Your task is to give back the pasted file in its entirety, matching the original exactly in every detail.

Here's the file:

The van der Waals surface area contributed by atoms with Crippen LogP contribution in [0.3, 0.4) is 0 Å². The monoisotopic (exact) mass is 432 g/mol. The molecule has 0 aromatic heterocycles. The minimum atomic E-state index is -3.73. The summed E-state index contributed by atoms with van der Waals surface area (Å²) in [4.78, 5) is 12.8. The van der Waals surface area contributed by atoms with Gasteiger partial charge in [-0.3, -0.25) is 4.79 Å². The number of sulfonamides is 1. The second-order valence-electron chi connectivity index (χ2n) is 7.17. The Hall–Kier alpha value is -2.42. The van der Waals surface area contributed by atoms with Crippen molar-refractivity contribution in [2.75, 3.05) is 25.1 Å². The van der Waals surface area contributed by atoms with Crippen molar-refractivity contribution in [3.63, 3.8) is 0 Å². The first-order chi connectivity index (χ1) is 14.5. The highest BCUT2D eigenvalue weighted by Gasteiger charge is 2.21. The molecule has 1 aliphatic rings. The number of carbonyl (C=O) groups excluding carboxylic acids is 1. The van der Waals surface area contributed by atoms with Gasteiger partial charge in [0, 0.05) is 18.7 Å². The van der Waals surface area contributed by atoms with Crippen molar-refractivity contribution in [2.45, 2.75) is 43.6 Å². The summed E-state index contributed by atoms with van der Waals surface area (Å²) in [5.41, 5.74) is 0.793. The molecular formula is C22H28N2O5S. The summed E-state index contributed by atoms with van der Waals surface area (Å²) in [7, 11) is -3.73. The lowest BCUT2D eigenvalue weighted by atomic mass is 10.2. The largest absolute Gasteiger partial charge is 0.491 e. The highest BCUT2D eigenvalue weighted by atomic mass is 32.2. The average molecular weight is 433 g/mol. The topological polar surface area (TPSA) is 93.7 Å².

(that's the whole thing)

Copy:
The van der Waals surface area contributed by atoms with Crippen LogP contribution in [0.3, 0.4) is 0 Å². The monoisotopic (exact) mass is 432 g/mol. The molecule has 0 aromatic heterocycles. The minimum atomic E-state index is -3.73. The summed E-state index contributed by atoms with van der Waals surface area (Å²) in [4.78, 5) is 12.8. The van der Waals surface area contributed by atoms with Gasteiger partial charge in [-0.3, -0.25) is 4.79 Å². The number of sulfonamides is 1. The second-order valence-electron chi connectivity index (χ2n) is 7.17. The Hall–Kier alpha value is -2.42. The van der Waals surface area contributed by atoms with Crippen molar-refractivity contribution in [2.75, 3.05) is 25.1 Å². The van der Waals surface area contributed by atoms with Crippen molar-refractivity contribution in [3.63, 3.8) is 0 Å². The first-order chi connectivity index (χ1) is 14.5. The highest BCUT2D eigenvalue weighted by Gasteiger charge is 2.21. The molecule has 1 aliphatic rings. The number of carbonyl (C=O) groups excluding carboxylic acids is 1. The van der Waals surface area contributed by atoms with Gasteiger partial charge in [0, 0.05) is 18.7 Å². The van der Waals surface area contributed by atoms with Crippen molar-refractivity contribution in [2.45, 2.75) is 43.6 Å². The summed E-state index contributed by atoms with van der Waals surface area (Å²) in [5.41, 5.74) is 0.793. The molecular formula is C22H28N2O5S. The summed E-state index contributed by atoms with van der Waals surface area (Å²) in [7, 11) is -3.73. The lowest BCUT2D eigenvalue weighted by atomic mass is 10.2. The largest absolute Gasteiger partial charge is 0.491 e. The highest BCUT2D eigenvalue weighted by atomic mass is 32.2. The average molecular weight is 433 g/mol. The topological polar surface area (TPSA) is 93.7 Å².